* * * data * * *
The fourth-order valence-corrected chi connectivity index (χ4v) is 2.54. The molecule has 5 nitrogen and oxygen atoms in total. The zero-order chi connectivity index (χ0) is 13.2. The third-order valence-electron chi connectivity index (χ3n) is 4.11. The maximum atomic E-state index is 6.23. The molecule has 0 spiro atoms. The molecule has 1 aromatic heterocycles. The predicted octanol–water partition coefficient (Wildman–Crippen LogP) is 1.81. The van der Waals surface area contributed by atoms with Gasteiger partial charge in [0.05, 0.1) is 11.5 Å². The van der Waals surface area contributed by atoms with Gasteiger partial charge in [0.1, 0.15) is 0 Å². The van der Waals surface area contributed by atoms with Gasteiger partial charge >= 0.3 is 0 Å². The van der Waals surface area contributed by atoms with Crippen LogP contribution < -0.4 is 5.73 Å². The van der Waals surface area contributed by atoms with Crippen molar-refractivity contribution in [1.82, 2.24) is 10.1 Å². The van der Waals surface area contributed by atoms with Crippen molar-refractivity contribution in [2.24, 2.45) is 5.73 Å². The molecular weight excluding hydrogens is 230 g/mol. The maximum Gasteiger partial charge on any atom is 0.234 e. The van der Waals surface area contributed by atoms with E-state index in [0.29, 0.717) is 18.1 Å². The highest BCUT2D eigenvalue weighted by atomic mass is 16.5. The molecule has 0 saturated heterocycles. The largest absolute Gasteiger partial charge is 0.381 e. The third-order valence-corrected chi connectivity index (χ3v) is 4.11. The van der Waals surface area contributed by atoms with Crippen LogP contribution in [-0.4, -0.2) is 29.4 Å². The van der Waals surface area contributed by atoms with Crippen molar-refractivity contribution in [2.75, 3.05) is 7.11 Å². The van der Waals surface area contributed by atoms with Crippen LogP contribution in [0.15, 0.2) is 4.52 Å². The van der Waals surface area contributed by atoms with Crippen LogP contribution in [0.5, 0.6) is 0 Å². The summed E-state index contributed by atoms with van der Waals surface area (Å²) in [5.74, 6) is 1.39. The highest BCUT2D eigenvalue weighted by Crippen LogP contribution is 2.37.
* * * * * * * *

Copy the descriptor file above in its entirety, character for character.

The fourth-order valence-corrected chi connectivity index (χ4v) is 2.54. The molecule has 5 nitrogen and oxygen atoms in total. The zero-order chi connectivity index (χ0) is 13.2. The third-order valence-electron chi connectivity index (χ3n) is 4.11. The maximum atomic E-state index is 6.23. The molecule has 0 spiro atoms. The molecule has 1 aromatic heterocycles. The predicted octanol–water partition coefficient (Wildman–Crippen LogP) is 1.81. The van der Waals surface area contributed by atoms with Gasteiger partial charge in [0.05, 0.1) is 11.5 Å². The van der Waals surface area contributed by atoms with Gasteiger partial charge in [0.1, 0.15) is 0 Å². The van der Waals surface area contributed by atoms with Gasteiger partial charge >= 0.3 is 0 Å². The van der Waals surface area contributed by atoms with Crippen LogP contribution < -0.4 is 5.73 Å². The van der Waals surface area contributed by atoms with Crippen molar-refractivity contribution in [1.82, 2.24) is 10.1 Å². The van der Waals surface area contributed by atoms with Crippen molar-refractivity contribution in [2.24, 2.45) is 5.73 Å². The molecular weight excluding hydrogens is 230 g/mol. The maximum Gasteiger partial charge on any atom is 0.234 e. The van der Waals surface area contributed by atoms with E-state index in [0.29, 0.717) is 18.1 Å². The highest BCUT2D eigenvalue weighted by atomic mass is 16.5. The molecule has 0 saturated heterocycles. The largest absolute Gasteiger partial charge is 0.381 e. The third-order valence-corrected chi connectivity index (χ3v) is 4.11. The van der Waals surface area contributed by atoms with Crippen LogP contribution in [-0.4, -0.2) is 29.4 Å². The van der Waals surface area contributed by atoms with Crippen molar-refractivity contribution in [2.75, 3.05) is 7.11 Å². The van der Waals surface area contributed by atoms with Crippen LogP contribution in [0.15, 0.2) is 4.52 Å². The van der Waals surface area contributed by atoms with Crippen LogP contribution in [0.5, 0.6) is 0 Å². The summed E-state index contributed by atoms with van der Waals surface area (Å²) in [5.74, 6) is 1.39. The highest BCUT2D eigenvalue weighted by Crippen LogP contribution is 2.37.